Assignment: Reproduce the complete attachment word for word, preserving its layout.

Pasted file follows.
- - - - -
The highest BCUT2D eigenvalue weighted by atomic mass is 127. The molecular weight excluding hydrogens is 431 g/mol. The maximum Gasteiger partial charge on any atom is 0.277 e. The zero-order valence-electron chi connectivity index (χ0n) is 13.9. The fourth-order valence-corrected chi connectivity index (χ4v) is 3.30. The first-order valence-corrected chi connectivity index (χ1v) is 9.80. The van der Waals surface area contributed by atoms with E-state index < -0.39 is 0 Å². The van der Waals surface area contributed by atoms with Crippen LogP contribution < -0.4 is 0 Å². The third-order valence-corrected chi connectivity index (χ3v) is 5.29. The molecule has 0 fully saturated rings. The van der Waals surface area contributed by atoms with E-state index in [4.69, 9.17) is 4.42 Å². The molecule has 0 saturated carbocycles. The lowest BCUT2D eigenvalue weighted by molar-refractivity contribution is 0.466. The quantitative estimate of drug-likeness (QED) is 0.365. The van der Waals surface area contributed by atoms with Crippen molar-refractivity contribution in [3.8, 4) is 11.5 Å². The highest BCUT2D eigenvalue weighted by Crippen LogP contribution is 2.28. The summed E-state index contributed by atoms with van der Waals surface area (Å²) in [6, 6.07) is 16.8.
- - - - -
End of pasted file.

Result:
The highest BCUT2D eigenvalue weighted by atomic mass is 127. The molecular weight excluding hydrogens is 431 g/mol. The maximum Gasteiger partial charge on any atom is 0.277 e. The zero-order valence-electron chi connectivity index (χ0n) is 13.9. The fourth-order valence-corrected chi connectivity index (χ4v) is 3.30. The first-order valence-corrected chi connectivity index (χ1v) is 9.80. The van der Waals surface area contributed by atoms with E-state index < -0.39 is 0 Å². The van der Waals surface area contributed by atoms with Crippen LogP contribution < -0.4 is 0 Å². The third-order valence-corrected chi connectivity index (χ3v) is 5.29. The molecule has 0 fully saturated rings. The van der Waals surface area contributed by atoms with E-state index in [4.69, 9.17) is 4.42 Å². The molecule has 0 saturated carbocycles. The lowest BCUT2D eigenvalue weighted by molar-refractivity contribution is 0.466. The quantitative estimate of drug-likeness (QED) is 0.365. The van der Waals surface area contributed by atoms with Crippen molar-refractivity contribution in [3.8, 4) is 11.5 Å². The highest BCUT2D eigenvalue weighted by Crippen LogP contribution is 2.28. The summed E-state index contributed by atoms with van der Waals surface area (Å²) in [6, 6.07) is 16.8.